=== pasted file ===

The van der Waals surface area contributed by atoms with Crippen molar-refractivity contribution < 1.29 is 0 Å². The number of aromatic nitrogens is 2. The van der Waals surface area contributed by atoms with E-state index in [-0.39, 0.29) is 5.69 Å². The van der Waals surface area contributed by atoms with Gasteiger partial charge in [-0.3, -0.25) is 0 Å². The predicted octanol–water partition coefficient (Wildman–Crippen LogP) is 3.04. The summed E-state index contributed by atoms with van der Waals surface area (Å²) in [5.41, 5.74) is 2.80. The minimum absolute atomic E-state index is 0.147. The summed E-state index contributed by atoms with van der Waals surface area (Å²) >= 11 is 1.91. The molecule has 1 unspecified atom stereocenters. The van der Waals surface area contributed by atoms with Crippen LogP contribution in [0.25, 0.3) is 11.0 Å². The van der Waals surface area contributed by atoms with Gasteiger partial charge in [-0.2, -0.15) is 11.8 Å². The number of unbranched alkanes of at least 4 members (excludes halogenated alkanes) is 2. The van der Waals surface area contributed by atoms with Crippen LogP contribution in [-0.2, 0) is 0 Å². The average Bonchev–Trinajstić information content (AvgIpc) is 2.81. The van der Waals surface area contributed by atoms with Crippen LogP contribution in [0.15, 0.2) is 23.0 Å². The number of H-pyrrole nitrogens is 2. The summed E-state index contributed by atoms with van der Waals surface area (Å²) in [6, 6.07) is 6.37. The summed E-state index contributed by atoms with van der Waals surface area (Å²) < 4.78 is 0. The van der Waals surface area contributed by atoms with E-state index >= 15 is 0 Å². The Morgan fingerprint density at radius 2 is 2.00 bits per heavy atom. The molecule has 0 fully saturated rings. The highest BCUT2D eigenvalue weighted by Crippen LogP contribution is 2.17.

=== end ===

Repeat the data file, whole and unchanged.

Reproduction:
The van der Waals surface area contributed by atoms with Crippen molar-refractivity contribution < 1.29 is 0 Å². The number of aromatic nitrogens is 2. The van der Waals surface area contributed by atoms with E-state index in [-0.39, 0.29) is 5.69 Å². The van der Waals surface area contributed by atoms with Gasteiger partial charge in [-0.3, -0.25) is 0 Å². The predicted octanol–water partition coefficient (Wildman–Crippen LogP) is 3.04. The summed E-state index contributed by atoms with van der Waals surface area (Å²) in [5.41, 5.74) is 2.80. The minimum absolute atomic E-state index is 0.147. The summed E-state index contributed by atoms with van der Waals surface area (Å²) >= 11 is 1.91. The molecule has 1 unspecified atom stereocenters. The van der Waals surface area contributed by atoms with Crippen LogP contribution in [0.25, 0.3) is 11.0 Å². The van der Waals surface area contributed by atoms with Gasteiger partial charge in [-0.2, -0.15) is 11.8 Å². The number of unbranched alkanes of at least 4 members (excludes halogenated alkanes) is 2. The van der Waals surface area contributed by atoms with Crippen LogP contribution in [-0.2, 0) is 0 Å². The average Bonchev–Trinajstić information content (AvgIpc) is 2.81. The van der Waals surface area contributed by atoms with Crippen LogP contribution in [0.15, 0.2) is 23.0 Å². The number of H-pyrrole nitrogens is 2. The summed E-state index contributed by atoms with van der Waals surface area (Å²) in [6, 6.07) is 6.37. The summed E-state index contributed by atoms with van der Waals surface area (Å²) < 4.78 is 0. The van der Waals surface area contributed by atoms with E-state index >= 15 is 0 Å². The Morgan fingerprint density at radius 2 is 2.00 bits per heavy atom. The molecule has 0 fully saturated rings. The highest BCUT2D eigenvalue weighted by Crippen LogP contribution is 2.17.